Editor’s note: Due to rain, the location of El Panteón de Sacramento has changed.
Their scent could raise the dead, or at least point the spirits in the right direction.
Their vivid color also commands attention and signifies celebration in cultures around the globe.
Marigolds may seem like a ubiquitous bedding plant in American gardens, but this simple flower means so much more.
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During this weekend’s Día de los Muertos block party in midtown Sacramento, marigolds should be plentiful, decorating Day of the Dead altars and scenting the air.
“I love it!” said Mama Angelbertha Cobb, Sacramento’s matriarch of Aztec culture and tradition. “Because that smell is very unique. That smell reminds me of my roots.”
In Mexico, marigolds are called cempazuchitl. Translated from its Aztec roots as “20 petal” or “20 flower,” that name refers to the complex flower’s clustered florets.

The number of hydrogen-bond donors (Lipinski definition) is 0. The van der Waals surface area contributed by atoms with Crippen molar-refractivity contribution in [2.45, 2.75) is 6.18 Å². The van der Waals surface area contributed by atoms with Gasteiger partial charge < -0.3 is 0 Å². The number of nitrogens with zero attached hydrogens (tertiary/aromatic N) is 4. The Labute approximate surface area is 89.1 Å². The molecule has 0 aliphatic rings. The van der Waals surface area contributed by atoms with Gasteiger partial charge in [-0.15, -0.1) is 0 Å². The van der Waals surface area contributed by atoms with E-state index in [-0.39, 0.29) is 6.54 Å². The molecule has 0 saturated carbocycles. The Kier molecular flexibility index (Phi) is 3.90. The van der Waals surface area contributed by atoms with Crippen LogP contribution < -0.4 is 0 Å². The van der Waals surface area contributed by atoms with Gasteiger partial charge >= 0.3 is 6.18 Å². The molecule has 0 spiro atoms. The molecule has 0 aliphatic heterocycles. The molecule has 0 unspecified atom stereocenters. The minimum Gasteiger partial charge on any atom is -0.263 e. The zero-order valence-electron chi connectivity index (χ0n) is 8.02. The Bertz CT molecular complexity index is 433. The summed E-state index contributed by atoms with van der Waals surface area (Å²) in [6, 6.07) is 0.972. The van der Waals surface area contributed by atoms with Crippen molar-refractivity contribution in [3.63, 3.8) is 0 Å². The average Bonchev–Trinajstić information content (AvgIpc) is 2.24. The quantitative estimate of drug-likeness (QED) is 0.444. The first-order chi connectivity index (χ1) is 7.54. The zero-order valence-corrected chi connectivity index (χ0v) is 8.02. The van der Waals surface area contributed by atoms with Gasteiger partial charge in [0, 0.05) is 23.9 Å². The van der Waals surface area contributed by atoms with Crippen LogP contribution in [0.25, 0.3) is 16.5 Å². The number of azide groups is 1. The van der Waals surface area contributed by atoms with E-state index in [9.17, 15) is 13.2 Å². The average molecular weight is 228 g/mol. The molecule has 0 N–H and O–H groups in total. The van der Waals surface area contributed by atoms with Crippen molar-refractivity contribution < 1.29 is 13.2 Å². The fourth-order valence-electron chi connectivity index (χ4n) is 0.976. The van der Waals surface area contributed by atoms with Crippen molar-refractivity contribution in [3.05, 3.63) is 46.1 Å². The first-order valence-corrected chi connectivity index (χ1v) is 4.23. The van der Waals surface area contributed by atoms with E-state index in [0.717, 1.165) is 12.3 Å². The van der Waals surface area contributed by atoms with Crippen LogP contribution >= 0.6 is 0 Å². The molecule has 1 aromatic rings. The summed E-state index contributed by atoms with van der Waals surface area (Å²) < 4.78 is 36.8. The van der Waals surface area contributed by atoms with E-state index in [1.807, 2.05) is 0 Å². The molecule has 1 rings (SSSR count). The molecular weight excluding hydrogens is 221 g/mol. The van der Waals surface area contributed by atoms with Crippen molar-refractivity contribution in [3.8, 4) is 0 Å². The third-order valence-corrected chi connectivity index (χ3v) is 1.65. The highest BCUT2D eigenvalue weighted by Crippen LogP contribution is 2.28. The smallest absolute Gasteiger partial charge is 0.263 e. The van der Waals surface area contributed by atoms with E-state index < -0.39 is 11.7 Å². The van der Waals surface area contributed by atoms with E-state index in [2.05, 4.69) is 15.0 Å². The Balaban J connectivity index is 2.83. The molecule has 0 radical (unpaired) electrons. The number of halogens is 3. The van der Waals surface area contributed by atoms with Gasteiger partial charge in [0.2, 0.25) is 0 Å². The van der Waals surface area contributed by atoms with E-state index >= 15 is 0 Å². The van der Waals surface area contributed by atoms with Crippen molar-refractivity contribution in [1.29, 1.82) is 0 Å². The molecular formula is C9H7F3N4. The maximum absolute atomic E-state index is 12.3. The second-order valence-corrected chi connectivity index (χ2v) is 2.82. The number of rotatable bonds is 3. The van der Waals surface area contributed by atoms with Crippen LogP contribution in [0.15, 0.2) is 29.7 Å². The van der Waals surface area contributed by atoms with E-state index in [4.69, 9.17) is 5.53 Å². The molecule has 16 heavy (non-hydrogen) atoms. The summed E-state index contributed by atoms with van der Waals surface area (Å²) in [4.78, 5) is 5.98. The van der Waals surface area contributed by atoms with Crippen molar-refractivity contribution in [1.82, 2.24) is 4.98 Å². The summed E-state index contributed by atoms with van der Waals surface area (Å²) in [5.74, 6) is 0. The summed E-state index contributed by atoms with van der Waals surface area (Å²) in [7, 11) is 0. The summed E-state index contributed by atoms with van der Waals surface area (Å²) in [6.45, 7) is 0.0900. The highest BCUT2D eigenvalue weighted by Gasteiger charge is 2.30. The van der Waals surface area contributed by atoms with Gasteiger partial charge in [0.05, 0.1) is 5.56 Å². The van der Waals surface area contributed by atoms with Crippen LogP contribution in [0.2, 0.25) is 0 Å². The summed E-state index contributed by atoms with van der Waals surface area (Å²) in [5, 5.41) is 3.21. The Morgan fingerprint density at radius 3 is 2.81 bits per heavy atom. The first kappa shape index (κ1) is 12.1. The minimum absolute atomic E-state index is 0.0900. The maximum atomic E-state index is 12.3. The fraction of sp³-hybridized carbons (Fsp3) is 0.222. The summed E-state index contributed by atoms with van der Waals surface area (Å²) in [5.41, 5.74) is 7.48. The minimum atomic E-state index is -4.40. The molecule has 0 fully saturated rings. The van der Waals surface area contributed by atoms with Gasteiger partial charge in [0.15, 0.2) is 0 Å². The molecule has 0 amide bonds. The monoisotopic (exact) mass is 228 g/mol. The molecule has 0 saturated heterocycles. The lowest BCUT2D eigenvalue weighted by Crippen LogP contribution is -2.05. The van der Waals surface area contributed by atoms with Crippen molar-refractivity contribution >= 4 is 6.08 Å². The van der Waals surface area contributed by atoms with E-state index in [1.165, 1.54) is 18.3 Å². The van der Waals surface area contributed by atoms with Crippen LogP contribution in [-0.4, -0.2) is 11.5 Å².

“When you look at the flower up close, you see each little petal is actually a flower,” said Cobb, who came to California from her native Mexico 56 years ago. “In Mexico, cempazuchitl comes alive – it blooms – in October and November, the same time as our celebration. When you pick them, they stay fresh. They don’t look dead.”
But to generations on both sides of the border, marigolds represent flores de muertos, “flowers of the dead.”
“Death is a sure thing for everyone,” Cobb said. “If you are born, you have to die. Flowers also die. My ancestors saw that transition, from life to death. … They celebrated Día de los Muertos long before the Spaniards came.”
Traditionally, Day of the Dead straddles two days: Nov. 1 and 2.
“It’s become almost a national celebration in the U.S., particularly in the Southwest,” said Marie Acosta, executive director of Sacramento’s Latino Center of Art and Culture, which is hosting the Sacramento event. “We look forward to Day of the Dead every year.”
According to tradition, bright yellow and orange marigolds help the departed find their way back home. The spirits are welcomed by the marigolds’ strong scent as the flowers adorn graves and stylized altars. Whole wreaths are made of fresh marigolds and hung on doors. Marigolds also are strung together and worn like leis. Scattered petals create paths for the spirits to follow, too.